The Restorative Justice and Student Coalition addresses anti Asian hate with student circles


Photo by Jeremy Fredricks

During the study circle, stereotypes of anti-Asian-American were dicussed. The RJSC led the study circle over two days — May 4 and May 5.

By Jeremy Fredricks, Editor-in-Chief

Following recent acts of violence against Asian-Americans, the Restorative Justice Student Coalition (RJSC) knew they had to act. They decided to hold a study circle, their second this year in advisory, to discuss the issue. And, they were more than happy to include input from the Asian-American Alliance club (AAA) and the WCHS Ambassadors for their circle.

They held a mini circle in advisory on May 4 for upperclassmen, followed by an optional six-hour study circle over the course of two days — May 4 and May 5. Their main goal: stopping the 169 percent increase in violence against Asian-Americans over the last year.

The RJSC approached school administration about an anti-Asian racism Study Circle because we wanted to create a space where students could discuss current events,” junior Queen Balina, an RJSC officer, said. “When the Asian American Alliance contacted us with a similar idea, we were thrilled to have support in collecting student testimony, compiling important statistics, and creating an extensive timeline of violence and discrimination against Asian Americans.”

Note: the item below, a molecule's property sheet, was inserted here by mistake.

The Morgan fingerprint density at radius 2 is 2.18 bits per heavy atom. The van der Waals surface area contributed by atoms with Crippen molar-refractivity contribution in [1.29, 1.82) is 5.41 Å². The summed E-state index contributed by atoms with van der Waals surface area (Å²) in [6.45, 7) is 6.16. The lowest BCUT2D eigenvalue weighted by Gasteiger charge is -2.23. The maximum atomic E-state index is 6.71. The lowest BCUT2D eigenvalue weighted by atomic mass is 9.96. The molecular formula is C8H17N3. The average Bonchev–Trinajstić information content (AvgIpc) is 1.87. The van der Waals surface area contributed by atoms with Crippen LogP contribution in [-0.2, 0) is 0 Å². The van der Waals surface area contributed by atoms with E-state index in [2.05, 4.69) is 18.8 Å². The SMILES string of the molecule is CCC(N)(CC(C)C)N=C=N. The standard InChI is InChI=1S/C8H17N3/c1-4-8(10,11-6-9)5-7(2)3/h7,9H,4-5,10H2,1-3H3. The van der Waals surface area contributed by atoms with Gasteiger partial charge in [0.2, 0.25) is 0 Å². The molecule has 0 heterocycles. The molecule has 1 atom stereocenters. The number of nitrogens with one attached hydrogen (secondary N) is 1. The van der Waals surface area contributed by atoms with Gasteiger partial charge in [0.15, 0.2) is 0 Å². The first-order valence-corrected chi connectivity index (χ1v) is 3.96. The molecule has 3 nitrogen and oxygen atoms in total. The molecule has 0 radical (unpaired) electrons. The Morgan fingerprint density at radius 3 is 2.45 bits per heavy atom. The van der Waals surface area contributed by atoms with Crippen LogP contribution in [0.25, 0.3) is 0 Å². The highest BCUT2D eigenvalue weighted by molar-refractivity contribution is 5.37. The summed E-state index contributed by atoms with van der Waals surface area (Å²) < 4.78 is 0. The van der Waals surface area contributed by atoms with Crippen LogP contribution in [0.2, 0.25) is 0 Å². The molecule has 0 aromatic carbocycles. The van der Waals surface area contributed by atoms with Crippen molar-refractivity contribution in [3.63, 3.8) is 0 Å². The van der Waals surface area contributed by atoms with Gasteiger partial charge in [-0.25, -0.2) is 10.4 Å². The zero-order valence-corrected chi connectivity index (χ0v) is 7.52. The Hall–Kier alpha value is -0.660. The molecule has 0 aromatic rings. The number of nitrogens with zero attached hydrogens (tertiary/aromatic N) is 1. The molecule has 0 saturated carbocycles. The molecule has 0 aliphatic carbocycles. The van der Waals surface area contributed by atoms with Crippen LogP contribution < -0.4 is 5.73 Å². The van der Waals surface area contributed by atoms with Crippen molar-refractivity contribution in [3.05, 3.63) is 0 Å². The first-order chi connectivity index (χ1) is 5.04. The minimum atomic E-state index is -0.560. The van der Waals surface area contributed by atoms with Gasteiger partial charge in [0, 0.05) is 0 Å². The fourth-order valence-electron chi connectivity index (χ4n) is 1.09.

The circles included the history of violence against Asian-Americans, negative stereotypes and the personal experiences of Asian-American WCHS students and staff. Junior Mariam Coulibaly decided to attend the circle to learn more about the issues affecting Asian-Americans.

“I wanted to go to the study circle because I wanted to hear more from the Asian community about how they feel and what they think should be done to enact effective change,” Coulibaly said. “Before with the study circles centering around BLM, I had a lot to say that I wanted to say because to inform others on the best way to approach what was happening at the time. For this circle, I mostly just wanted to sit back and listen to what that community wanted to say.”

Student-participants found that the optional study circles were more productive than the ones in advisory because they were longer and the participants were more involved in the discussion. This allowed for students to have an honest conversation about difficult topics.

“I learned a lot about other peoples’ experiences with race and the differences in experiences between East Asian and South Asian students,” junior Shannon Hu, an Asian-American study circle participant, said. “It was definitely very informative and I really appreciated hearing opinions from people inside and outside of the community. I felt like it was easy to talk about issues without being judged and to have open discussions about difficult topics.”

At the end of the circles, students-participants brainstormed possible solutions. Everything from anti-racism education to requiring study circles to graduate were mentioned.

“More rigid anti-racism education in schools, especially for younger students, and general education about other cultures and racial experiences,” Hu said.